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fio sizes with random data. I've only used vdbench once and have honestly not checked what it uses to fill files. I bring this up because most SANs will compress and deduplicate empty space and repeating patterns. As such, you're not necessarily testing performance on a files of a similar size (assuming your SQL Server data file is 10GB) on the SAN. Your data file can be compressed and deduped, to be sure, but probably not to the same level as files generated by diskspd.

This leads to a final point I'd like to make. Depending on your SAN's cache size, generally a 10GB file isn't large enough to actually even test your SAN performance (from an IOPS perspective). The SAN controller is probably able to compress and dedupe this test.dat file down to something of reasonable enough size to sit in controller cache and never actually touch the backing disks. As such, what you're testing is the path between the SAN controller and the OS, which you've identified as 1400MB/s.

  • Thanks, I know there are a lot of variables but why I am skeptical is our backup ssystem(actifio) which uses some shadow copy thingy to backup SQL db is also able to push 1500MB/s throughput from the disk. Its only the second SQL server that is about 1/5th slower, a second SQL sever we have with the same DB, same Data, using the same SAN doesnt seem to have issues achieving those high numbers.
    – DMDM
    Commented Oct 26, 2017 at 23:28
  • Is Actifio able to push the same throughput on both servers? Are these servers virtual or physical?
    – swasheck
    Commented Oct 27, 2017 at 16:55
  • Yes, I could see that during backup periods the throughput for the disk where my DB is goes to 1500MB/s. The bad server is virtual though. Now I am thinking that SQL Server is somehow not issuing bigger reads and only doing 8K reads. Read-ahead reads can be as high as 512KB/sec apparently. So I guess I have to do some more testing.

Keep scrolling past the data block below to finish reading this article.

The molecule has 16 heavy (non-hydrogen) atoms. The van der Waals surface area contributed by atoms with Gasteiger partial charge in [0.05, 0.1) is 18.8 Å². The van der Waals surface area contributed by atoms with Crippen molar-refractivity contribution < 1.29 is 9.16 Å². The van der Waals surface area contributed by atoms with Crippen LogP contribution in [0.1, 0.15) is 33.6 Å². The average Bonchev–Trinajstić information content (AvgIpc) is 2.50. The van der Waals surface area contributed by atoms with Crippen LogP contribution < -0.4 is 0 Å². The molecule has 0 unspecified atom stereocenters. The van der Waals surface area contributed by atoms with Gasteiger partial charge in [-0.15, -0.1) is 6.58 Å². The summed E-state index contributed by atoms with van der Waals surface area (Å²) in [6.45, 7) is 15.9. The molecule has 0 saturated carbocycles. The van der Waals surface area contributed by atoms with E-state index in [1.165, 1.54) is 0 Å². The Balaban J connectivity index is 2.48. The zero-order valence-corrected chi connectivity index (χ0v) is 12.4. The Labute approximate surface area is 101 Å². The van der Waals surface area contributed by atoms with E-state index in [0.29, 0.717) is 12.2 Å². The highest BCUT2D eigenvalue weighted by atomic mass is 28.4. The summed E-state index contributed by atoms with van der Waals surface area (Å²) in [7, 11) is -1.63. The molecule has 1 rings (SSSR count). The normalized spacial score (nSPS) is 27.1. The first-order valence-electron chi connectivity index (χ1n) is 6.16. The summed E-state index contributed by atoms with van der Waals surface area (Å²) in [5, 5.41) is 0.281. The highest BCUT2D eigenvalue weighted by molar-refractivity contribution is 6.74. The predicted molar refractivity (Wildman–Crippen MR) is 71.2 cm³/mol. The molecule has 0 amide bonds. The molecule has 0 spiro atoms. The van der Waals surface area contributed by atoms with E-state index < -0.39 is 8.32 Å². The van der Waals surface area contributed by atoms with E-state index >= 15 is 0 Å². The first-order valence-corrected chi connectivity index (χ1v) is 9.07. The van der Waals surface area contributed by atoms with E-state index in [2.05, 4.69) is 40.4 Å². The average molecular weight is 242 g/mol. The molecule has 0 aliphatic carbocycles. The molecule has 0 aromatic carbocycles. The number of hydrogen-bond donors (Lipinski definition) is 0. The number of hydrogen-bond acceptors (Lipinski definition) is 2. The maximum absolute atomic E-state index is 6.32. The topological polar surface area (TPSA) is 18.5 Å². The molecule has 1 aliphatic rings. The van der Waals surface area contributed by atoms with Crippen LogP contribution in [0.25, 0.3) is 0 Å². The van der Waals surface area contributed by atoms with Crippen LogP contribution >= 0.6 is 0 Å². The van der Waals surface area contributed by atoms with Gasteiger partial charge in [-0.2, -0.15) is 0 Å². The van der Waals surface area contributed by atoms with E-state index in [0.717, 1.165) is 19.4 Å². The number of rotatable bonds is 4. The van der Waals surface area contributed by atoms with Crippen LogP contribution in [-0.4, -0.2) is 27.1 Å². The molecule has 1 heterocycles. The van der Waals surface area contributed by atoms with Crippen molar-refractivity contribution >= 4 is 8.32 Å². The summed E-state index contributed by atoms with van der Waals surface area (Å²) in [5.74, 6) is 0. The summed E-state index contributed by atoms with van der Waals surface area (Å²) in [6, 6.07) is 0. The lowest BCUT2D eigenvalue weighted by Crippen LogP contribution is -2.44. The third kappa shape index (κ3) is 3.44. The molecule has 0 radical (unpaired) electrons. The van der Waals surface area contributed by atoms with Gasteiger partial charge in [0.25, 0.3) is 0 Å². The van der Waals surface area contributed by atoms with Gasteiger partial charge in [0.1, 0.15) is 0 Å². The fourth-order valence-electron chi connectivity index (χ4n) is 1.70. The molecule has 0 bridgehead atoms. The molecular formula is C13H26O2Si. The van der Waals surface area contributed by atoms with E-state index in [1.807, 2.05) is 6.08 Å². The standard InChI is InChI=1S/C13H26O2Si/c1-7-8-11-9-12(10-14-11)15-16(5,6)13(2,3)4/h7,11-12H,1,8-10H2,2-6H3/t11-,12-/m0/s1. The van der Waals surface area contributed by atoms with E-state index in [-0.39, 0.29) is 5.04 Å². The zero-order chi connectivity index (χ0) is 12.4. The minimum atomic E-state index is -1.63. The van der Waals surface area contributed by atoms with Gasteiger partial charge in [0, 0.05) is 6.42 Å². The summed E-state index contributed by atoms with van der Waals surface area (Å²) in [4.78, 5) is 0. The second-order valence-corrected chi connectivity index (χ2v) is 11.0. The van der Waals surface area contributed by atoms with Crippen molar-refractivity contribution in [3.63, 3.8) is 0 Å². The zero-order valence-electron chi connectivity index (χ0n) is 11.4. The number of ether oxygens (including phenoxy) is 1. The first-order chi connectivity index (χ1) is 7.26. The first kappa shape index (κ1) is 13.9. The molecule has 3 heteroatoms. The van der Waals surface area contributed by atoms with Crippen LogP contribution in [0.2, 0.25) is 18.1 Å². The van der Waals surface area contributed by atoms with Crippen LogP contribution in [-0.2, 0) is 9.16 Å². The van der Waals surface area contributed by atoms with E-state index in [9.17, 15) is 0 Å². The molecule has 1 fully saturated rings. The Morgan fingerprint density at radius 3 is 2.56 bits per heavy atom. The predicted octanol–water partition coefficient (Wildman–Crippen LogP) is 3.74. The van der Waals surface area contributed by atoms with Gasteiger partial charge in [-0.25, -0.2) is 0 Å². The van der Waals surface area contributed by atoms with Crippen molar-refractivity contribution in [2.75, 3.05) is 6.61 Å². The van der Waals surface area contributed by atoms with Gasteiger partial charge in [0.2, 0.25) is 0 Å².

– DMDM
    Commented Oct 27, 2017 at 20:40
  • Wait. So the slow server is virtual and the fast one is physical? If that's the case then there are more things to consider, such as just configuration, virtual hardware settings, other guests on the host, and other hosts in the chassis (if there are are multiple physical hosts in one rack).
    – swasheck
    Commented Oct 30, 2017 at 12:40

I went through the same exercise deploying hardware along the lines of Microsoft's Fast Track Data Warehouse strategy. Their Fast Track Data Warehouse Reference Guide for SQL Server 2012 covers the topics you discovered and already tested, like MCR (maximum consumption rate) for a query with data already in the buffer pool and BCR (benchmark consumption rate) for a real-world query where some, if not all data, needs to come from the disk subsystem. Query complexity also affects the overall throughput (using a TPC-H benchmark dataset, their example shows throughput rates from 56 to 201 MB/s per core).


I think you need to run diskspd tool using 8k, 64k blocks and compare the results. Using 2MB block size for OLTP workload is non-sense. Try:

  • 8 KB block size => resembles the page size that SQL Server uses for its data files.
  • 70% Read, 30% Write => resembles typical OLTP behavior